When someone sees the sign on the side of my car advertising “Natural Hoof Care” they ask me what that means. For the average person, I explain “You know how a farrier puts shoes on a horse? I am a barefoot trimmer and specialize in un-shoeing a horse.” I guess it’s time to change my answer.
According to Wikipedia, a farrier is a specialist in equine hoof care, including the trimming and balancing of horses’ hooves and the placing of shoes on their hooves, if necessary. A farrier combines some blacksmith‘s skills (fabricating, adapting, and adjusting metal shoes) with some veterinarian‘s skills (knowledge of the anatomy and physiology of the lower limb) to care for horses’ feet.
Before anyone gets too upset, let me explain. I firmly believe that horses should be barefoot. I have also previously stated I would not turn to shoes unless I met a horse I was convinced couldn’t be helped without them. Well, I’ve met that horse. At the same time, I have been closely following the development and release of the Easy Shoe from Easy Care. It is similar to the Epona that some of you may have heard of before. This is essentially a plastic shoe that is designed to be glued or nailed on. At this point, I am only planning to offer Easy Shoes as a glue on option. Specifically, I plan to use the Easy Shoe Performance and the Easy Shoe Sport. Here is a good article comparing Easy Shoes and Boots http://blog.easycareinc.com/blog/bootlegging/easyboots-or-easyshoes-yes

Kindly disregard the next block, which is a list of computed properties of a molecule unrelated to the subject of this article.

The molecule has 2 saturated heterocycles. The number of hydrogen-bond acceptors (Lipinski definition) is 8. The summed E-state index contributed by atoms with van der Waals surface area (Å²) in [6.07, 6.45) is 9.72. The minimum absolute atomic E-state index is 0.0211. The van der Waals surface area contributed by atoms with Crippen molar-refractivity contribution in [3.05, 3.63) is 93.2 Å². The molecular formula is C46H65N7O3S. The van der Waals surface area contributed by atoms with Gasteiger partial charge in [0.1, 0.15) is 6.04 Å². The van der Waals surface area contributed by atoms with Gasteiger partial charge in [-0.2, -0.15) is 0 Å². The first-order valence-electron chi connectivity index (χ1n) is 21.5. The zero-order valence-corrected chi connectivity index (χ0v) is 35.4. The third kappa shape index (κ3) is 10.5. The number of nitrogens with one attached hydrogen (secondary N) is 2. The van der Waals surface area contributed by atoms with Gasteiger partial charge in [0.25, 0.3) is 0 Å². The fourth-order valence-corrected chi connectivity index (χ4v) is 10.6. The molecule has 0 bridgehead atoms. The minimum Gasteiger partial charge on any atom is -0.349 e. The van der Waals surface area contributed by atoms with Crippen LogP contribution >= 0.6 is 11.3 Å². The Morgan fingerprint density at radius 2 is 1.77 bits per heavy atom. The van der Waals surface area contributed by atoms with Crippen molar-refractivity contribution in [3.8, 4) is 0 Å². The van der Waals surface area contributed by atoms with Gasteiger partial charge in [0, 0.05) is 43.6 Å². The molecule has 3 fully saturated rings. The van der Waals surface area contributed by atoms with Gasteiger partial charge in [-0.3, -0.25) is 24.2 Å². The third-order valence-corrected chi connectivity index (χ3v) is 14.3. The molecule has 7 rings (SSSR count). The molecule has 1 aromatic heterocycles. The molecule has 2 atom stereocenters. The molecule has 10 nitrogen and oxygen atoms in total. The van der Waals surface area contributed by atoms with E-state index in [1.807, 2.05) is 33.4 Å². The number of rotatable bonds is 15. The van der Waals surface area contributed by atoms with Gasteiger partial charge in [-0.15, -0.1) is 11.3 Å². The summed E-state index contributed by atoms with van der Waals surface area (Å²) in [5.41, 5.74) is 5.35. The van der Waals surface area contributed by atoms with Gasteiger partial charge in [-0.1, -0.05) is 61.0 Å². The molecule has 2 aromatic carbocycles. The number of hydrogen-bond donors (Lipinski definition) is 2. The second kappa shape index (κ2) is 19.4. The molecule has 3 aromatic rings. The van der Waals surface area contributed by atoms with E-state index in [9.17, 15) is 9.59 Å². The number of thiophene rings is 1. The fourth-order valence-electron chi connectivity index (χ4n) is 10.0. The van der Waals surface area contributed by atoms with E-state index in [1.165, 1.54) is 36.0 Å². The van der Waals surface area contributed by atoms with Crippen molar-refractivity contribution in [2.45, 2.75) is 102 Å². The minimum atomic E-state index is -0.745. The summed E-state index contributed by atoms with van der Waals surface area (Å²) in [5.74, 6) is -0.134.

So why would I make this change? There are a number of scenarios when people choose to shoe a horse instead of boot a horse. In years past, I showed King in dressage at Falls Creek Farm. Boots are not allowed in dressage and if I rode him on the gravel roads between the warm up arena and show ring, he would occasionally take those wincing steps. His feet couldn’t handle the gravel, which is why he gets boots on the trails. Easy shoes solve that issue. Another example is the horse who needs 24/7 protection due to laminitis or founder recovery, but destroys the boots out of boredom.
The initial reports are that these shoes last a full 6 weeks when glued on correctly and still allow a hoof to function as it should. Because this isn’t a completely rigid metal shoe nailed to the hoof, it still allows the hoof to flex. Since I will only be gluing the shoes, if you are interested, you must have a clean, dry area for me to work on the hooves. At my farm, that means I will be shoeing in the garage since our barn floor is dirt.
As I have stated before, I won’t sell something I haven’t used. So, as soon as my first order of shoes arrive, I’ll be gluing up the hooves of King and Calli. Glue on shoes will be $65 plus the cost of the trim. If you are interested in having shoes glued on the next time I come out, please email me so I can make sure I will have shoes in the correct size and plan for the time required.